Ubuntu released ‘Quantal Quetzal’, the next iteration of its well-regarded Linux distribution, today,Here’s what you’ll find in the new version.
Quantal is the first release after a long term service (LTS) release, which means we’re getting the first look at new features Canonical will polish up through the next two years for incorporation into subsequent versions. Here are some of the new, cool things Ubuntu has baked in.
Webapps On Your Desktop
A lot of us have switched to webapps such as Gmail, Google Docs and Twitter for our day-to-day needs. Ubuntu’s new webapp feature puts these tools on your desktop as if they were standalone apps, and integrates them in the OS. For example, after you visit Gmail for the first time in Firefox or Chromium, you’ll get a prompt asking you if you want to integrate it with your system. If you say yes, you’ll see Gmail show up in Ubuntu’s launcher, and you can click on it to bring it up in its own window. You can also right-click on it to perform actions such as composing a new message.
These webapps also integrate with the menu bar. For example, Gmail will notify you when you have new mail via Ubuntu’s indicator icon. Other apps, such as Grooveshark or Pandora, will show up in the Sound menu. You can add any webapp to the launcher, but only some have OS integration baked in — Ubuntu has built in some popular choices already, and webapp developers can integrate their own apps if they want, so you should see more options supported as time goes on.
Online Search And File Previews In The Dash
The Dash has become Ubuntu’s one-stop-shop for anything on your system over the past few releases. Whatever you’re looking for, whether it’s an application, a document on your system or a music file in your library, you can probably find it via the Dash.
In this release, the Dash searches not just your system but your online accounts for anything you might be looking for. That means if you use Google Docs, the Dash will search your local documents and Google Drive when you pop it up and start searching. You can sign into these accounts from the new Settings > Accounts menu, and you’ll see them elsewhere in the system, including Shotwell and other apps.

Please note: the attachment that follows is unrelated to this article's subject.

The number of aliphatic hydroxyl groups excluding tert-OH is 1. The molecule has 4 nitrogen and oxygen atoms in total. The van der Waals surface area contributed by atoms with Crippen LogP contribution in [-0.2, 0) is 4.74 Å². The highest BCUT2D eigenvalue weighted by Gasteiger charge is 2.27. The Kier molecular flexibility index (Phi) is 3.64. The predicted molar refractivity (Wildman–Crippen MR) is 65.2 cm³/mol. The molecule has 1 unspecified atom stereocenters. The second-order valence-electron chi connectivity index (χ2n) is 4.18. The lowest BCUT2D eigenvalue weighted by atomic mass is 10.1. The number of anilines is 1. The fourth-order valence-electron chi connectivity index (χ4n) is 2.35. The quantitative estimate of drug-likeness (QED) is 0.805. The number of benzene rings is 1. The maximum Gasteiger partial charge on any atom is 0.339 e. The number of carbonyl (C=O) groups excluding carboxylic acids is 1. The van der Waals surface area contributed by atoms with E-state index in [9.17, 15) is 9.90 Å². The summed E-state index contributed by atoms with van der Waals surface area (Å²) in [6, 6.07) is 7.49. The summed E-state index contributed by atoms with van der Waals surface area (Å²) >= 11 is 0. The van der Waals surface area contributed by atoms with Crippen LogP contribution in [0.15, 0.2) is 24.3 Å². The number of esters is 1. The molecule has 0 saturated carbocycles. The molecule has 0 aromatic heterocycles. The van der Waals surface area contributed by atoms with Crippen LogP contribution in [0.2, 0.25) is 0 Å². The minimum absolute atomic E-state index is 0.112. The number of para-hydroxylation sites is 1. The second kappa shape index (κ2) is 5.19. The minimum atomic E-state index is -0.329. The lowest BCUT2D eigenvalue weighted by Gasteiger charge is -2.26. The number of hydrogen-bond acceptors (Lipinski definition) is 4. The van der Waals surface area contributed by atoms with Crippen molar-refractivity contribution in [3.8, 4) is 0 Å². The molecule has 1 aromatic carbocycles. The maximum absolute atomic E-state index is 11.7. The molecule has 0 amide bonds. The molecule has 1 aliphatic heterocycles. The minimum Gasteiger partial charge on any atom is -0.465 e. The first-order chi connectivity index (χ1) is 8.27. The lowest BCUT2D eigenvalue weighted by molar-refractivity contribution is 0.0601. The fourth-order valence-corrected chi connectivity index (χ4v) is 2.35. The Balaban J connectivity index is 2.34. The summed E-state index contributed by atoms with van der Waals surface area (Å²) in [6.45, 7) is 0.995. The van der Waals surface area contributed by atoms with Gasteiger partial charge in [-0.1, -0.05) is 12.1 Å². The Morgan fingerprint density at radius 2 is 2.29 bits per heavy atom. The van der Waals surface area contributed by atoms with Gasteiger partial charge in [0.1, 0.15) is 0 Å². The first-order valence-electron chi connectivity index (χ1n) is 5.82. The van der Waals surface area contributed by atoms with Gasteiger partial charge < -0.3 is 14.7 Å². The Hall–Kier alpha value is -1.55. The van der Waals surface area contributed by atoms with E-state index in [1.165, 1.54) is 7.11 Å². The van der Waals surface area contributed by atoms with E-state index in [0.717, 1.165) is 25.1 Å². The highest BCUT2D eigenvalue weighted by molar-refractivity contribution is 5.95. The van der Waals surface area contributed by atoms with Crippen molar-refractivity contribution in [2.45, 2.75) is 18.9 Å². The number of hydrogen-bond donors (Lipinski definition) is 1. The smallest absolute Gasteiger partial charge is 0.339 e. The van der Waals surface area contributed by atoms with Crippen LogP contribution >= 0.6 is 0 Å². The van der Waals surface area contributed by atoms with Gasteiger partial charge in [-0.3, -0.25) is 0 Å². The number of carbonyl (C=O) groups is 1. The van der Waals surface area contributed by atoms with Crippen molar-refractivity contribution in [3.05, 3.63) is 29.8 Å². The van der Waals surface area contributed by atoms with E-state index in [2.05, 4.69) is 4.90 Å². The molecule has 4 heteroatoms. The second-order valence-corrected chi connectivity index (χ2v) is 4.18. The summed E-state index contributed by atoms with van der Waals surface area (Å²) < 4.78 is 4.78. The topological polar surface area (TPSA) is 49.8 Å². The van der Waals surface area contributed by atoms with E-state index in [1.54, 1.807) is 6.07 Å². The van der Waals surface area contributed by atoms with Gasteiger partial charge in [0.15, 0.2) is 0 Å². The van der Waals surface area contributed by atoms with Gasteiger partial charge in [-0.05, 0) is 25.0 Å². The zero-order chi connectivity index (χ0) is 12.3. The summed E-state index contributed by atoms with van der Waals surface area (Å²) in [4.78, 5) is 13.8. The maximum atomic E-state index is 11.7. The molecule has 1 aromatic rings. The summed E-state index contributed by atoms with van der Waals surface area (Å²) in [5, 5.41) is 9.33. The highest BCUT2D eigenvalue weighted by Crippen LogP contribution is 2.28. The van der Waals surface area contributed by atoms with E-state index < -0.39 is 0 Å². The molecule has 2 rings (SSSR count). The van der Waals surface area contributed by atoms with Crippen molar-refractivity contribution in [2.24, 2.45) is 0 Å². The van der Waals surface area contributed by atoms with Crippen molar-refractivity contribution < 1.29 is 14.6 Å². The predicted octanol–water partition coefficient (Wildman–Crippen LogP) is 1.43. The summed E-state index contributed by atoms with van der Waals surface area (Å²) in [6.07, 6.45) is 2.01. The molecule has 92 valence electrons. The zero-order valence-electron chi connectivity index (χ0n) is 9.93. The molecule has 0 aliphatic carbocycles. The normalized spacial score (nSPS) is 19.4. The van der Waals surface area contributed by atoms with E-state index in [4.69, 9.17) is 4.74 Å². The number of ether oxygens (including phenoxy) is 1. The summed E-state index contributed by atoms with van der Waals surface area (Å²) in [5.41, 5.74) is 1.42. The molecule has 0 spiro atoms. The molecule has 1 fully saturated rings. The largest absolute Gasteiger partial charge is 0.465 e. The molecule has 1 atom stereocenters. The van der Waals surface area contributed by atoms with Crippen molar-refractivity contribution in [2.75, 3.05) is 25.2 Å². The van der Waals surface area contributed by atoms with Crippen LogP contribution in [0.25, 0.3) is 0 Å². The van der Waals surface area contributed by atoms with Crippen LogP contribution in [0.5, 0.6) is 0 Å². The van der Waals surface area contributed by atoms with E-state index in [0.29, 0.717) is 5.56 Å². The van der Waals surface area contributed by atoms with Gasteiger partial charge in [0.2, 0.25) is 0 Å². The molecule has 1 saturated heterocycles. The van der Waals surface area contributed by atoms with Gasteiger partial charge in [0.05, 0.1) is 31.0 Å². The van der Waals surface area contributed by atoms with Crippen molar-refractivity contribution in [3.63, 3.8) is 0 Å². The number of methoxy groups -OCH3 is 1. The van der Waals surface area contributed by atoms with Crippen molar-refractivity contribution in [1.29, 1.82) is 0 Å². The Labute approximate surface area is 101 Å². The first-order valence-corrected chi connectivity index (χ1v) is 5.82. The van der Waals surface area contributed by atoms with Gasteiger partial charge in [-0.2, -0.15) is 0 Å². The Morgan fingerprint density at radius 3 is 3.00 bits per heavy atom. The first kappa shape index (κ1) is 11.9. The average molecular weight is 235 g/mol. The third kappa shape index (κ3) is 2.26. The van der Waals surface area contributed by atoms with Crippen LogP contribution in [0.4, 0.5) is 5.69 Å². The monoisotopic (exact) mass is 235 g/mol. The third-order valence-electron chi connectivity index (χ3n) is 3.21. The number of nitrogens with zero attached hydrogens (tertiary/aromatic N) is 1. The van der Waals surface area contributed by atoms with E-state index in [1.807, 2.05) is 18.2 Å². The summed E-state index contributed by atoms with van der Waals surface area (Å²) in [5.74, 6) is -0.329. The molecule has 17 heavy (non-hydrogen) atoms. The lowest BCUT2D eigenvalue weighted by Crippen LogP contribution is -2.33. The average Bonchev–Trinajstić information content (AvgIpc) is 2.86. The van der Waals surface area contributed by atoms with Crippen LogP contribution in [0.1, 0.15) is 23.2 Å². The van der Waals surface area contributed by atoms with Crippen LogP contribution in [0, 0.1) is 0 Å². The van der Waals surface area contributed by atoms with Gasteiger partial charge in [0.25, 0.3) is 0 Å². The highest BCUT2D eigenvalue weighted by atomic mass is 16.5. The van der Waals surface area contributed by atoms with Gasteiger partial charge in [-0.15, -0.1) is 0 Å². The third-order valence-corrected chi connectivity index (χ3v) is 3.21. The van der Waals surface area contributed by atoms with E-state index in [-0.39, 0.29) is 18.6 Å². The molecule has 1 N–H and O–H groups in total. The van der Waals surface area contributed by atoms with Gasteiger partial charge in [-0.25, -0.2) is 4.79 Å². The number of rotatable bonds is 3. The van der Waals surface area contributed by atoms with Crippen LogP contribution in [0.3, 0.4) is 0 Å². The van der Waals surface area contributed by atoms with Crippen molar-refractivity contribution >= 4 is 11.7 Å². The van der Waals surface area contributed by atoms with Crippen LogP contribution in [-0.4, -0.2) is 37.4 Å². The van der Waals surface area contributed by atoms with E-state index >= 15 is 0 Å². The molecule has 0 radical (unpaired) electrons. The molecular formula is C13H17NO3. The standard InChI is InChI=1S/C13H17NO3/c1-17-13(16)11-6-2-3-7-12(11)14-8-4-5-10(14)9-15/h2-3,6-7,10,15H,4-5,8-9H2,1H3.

However, this feature does have one controversial component: it also shows items from Amazon that may match your search, which is just a really fancy way of saying Ubuntu now has ads from Amazon in the Dash. You can turn this off in Settings > Privacy > Search Results, but unfortunately, your only choice is to turn off online search results altogether, which is a really poor decision. It’s up to you whether Google Docs searching is worth Amazon ads plaguing your supposedly “free” operating system.
The Dash also has a new preview feature that lets you see the contents of a file before opening it. If you search for a document, you can right-click on it to see a quick preview of what’s inside. This makes searching a little bit more useful, since you don’t have to open up every file in an app just to see exactly what it is.
A New Photo Lens In The Dash
Another tweak in the Dash is that a new lens has been added for photos. Like the other lenses, it allows for easy, advanced searches through your photo library. You can search by name, tag and even EXIF data, and integrate it with your Flickr, Facebook, and Picasa accounts through the Accounts pane in the settings.
Ubuntu One Adds File Sharing And A Mac Client
If you’re using Ubuntu One, Ubuntu’s Dropbox-like cloud syncing service, you now have a few new handy features. From the desktop client, you can now copy shareable links of any of your files so you can send them to your friends. You can also search through your files, which is great, and long overdue.
Ubuntu One also has a new client for the Mac, which means Mac and Linux users (and we know there are a few of you) can get in on all the synchronised goodness. You can download the Mac client, currently in beta, from Ubuntu’s site.
No More Unity 2D For Low-Power Devices
Lastly, those of you on netbooks and other low powered devices will notice that Unity 2D no longer exists. Instead, Ubuntu now has one version of Unity, which means installing a separate version and getting everything working is far less of a hassle. Now, if you have a low-powered system, Unity will recognise that and switch to the CPU for all your graphics handling. We wish it ran a little bit better on slower machines (it doesn’t seem to be as fast as the old Unity 2D was), but the unified system is a nice change nonetheless.
These aren’t the only changes in Ubuntu 12.10, of course. You’ll also see a few changes in the Ubuntu default theme, updates to all the default apps, and some new wallpapers as usual. Check out Ubuntu’s Download page to access 12.10 for yourself, or just head to Software Updates on your current Ubuntu box.